Mayor: Luverne has big plans for 2021

Published 4:22 pm Wednesday, January 6, 2021

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The upcoming year is the year for rebuilding what was lost in 2020 and Luverne Mayor Ed Beasley has big plans for 2021.

Protection is key, he said.

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The city will be receiving new police cars in January or February, Beasley said. The City Council approved a lease program that will provide new police cars to be paid for over the next few years.

These cars will replace the existing cars that have become a liability to the police department’s budget due to high repair bills, the mayor said.

The new additions just keep coming, including a new fast-food restaurant. Jack’s Family Restaurant will open in the future in Luverne. Crews are currently working on demolishing the old Bonus Super Center to make way for the new restaurant.

The city has been awarded a grant from ADECA to fund a splash pad a Turner Park.

The state is currently awaiting approval of its budget by the National Parks Service.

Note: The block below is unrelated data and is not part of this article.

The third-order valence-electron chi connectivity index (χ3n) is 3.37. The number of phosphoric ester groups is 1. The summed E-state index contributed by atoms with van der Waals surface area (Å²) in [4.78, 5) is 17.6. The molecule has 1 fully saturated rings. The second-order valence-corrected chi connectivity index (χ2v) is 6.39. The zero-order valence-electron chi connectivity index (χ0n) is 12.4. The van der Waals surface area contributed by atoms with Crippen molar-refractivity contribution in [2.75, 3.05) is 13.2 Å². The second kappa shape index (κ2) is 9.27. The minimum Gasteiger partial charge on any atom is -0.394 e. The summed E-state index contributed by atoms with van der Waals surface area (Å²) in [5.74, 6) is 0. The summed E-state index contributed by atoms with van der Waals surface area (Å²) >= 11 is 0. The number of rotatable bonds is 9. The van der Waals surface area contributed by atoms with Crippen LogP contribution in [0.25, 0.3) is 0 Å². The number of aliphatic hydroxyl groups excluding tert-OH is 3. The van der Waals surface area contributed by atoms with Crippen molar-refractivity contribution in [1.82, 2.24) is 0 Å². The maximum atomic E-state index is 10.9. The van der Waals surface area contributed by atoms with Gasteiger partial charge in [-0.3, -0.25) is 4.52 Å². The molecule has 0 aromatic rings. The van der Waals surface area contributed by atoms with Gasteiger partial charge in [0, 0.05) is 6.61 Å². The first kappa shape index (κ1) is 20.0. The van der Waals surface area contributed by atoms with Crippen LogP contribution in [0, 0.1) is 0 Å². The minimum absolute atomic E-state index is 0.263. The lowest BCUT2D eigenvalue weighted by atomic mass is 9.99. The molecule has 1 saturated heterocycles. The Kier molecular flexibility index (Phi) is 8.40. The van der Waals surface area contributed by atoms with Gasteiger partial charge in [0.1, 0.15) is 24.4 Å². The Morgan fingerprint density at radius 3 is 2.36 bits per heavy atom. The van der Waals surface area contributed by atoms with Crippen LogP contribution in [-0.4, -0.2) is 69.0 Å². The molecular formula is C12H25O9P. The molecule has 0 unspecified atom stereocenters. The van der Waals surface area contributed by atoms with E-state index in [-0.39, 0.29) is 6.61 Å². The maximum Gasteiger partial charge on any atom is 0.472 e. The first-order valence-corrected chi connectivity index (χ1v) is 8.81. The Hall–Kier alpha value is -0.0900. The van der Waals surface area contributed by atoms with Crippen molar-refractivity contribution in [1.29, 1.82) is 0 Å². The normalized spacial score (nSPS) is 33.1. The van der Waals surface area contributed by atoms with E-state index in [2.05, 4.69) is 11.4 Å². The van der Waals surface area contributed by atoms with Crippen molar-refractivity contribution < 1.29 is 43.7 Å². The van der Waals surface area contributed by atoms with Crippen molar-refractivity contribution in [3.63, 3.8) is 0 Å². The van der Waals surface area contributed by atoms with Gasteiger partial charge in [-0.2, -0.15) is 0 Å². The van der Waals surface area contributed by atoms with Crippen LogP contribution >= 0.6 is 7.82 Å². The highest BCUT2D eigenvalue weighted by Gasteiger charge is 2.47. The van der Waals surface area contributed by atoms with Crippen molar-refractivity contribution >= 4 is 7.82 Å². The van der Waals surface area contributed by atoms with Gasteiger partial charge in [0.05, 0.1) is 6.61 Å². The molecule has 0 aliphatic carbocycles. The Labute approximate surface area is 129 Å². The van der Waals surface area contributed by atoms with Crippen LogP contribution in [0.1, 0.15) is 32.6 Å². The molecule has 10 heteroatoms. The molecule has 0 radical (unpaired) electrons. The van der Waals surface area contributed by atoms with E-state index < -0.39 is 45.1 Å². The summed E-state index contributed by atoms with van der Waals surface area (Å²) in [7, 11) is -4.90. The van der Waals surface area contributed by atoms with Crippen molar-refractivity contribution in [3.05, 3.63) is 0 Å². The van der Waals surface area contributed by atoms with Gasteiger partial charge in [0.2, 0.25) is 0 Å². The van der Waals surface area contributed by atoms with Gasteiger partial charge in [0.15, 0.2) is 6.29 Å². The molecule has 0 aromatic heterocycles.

“This grant will provide 50 percent of the funds required to construct this exciting new water attraction.  The City hopes to raise the remaining 50 percent from local contributions.  We have always been very blessed to have such generous industrial partners.   And we believe that this project will further highlight the community as a place to not only work but live,” said Michelle Royals, City of Luverne engineer.

An application has been submitted for a Community Development Block Grant to replace the sewerage lines under Jeffcoat Street from Woodford Avenue to just west of Franklin Avenue. If the city is granted the award, this project would replace older sewerage lines.

By the end of 2021, all city of Luverne customers will have brand-new water and electric smart meters. The new meters will allow those employees to perform other much-needed tasks to maintain the infrastructure that is transporting the water and electricity to homes and businesses.

“The smart meter project will most likely be the most difficult because it will require an extreme amount of labor intensive work and a very high level of communication to properly replace all 3,300 meters throughout the city,” Beasley said.